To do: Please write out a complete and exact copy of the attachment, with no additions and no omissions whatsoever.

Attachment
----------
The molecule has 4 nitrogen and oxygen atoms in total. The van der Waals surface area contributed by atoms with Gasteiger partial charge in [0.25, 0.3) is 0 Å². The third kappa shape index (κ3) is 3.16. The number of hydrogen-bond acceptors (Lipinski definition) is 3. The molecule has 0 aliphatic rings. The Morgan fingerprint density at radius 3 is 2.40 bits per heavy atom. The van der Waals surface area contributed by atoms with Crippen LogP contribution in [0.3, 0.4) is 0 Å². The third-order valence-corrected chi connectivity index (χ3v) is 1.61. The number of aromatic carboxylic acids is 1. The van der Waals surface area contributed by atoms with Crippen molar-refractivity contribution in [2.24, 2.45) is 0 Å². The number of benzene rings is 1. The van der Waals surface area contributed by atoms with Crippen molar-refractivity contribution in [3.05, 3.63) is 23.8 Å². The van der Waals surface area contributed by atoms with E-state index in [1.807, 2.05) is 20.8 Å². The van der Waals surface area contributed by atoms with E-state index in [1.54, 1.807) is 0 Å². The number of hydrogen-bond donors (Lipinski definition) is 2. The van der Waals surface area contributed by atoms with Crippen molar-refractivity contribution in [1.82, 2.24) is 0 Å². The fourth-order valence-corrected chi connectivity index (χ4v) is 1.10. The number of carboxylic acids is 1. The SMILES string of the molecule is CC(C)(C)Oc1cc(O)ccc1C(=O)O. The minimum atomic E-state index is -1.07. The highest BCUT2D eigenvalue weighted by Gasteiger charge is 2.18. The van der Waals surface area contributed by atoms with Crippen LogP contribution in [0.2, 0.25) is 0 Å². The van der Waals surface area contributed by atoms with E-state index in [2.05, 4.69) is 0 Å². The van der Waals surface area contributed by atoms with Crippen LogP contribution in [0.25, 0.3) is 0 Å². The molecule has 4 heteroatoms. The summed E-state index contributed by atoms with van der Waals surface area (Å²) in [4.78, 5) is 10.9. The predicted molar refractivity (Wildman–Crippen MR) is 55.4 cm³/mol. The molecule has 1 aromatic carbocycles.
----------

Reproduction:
The molecule has 4 nitrogen and oxygen atoms in total. The van der Waals surface area contributed by atoms with Gasteiger partial charge in [0.25, 0.3) is 0 Å². The third kappa shape index (κ3) is 3.16. The number of hydrogen-bond acceptors (Lipinski definition) is 3. The molecule has 0 aliphatic rings. The Morgan fingerprint density at radius 3 is 2.40 bits per heavy atom. The van der Waals surface area contributed by atoms with Crippen LogP contribution in [0.3, 0.4) is 0 Å². The third-order valence-corrected chi connectivity index (χ3v) is 1.61. The number of aromatic carboxylic acids is 1. The van der Waals surface area contributed by atoms with Crippen molar-refractivity contribution in [2.24, 2.45) is 0 Å². The number of benzene rings is 1. The van der Waals surface area contributed by atoms with Crippen molar-refractivity contribution in [3.05, 3.63) is 23.8 Å². The van der Waals surface area contributed by atoms with E-state index in [1.807, 2.05) is 20.8 Å². The van der Waals surface area contributed by atoms with E-state index in [1.54, 1.807) is 0 Å². The number of hydrogen-bond donors (Lipinski definition) is 2. The van der Waals surface area contributed by atoms with Crippen molar-refractivity contribution in [1.82, 2.24) is 0 Å². The fourth-order valence-corrected chi connectivity index (χ4v) is 1.10. The number of carboxylic acids is 1. The SMILES string of the molecule is CC(C)(C)Oc1cc(O)ccc1C(=O)O. The minimum atomic E-state index is -1.07. The highest BCUT2D eigenvalue weighted by Gasteiger charge is 2.18. The van der Waals surface area contributed by atoms with Crippen LogP contribution in [0.2, 0.25) is 0 Å². The van der Waals surface area contributed by atoms with E-state index in [2.05, 4.69) is 0 Å². The van der Waals surface area contributed by atoms with Crippen LogP contribution in [0.25, 0.3) is 0 Å². The molecule has 4 heteroatoms. The summed E-state index contributed by atoms with van der Waals surface area (Å²) in [4.78, 5) is 10.9. The predicted molar refractivity (Wildman–Crippen MR) is 55.4 cm³/mol. The molecule has 1 aromatic carbocycles.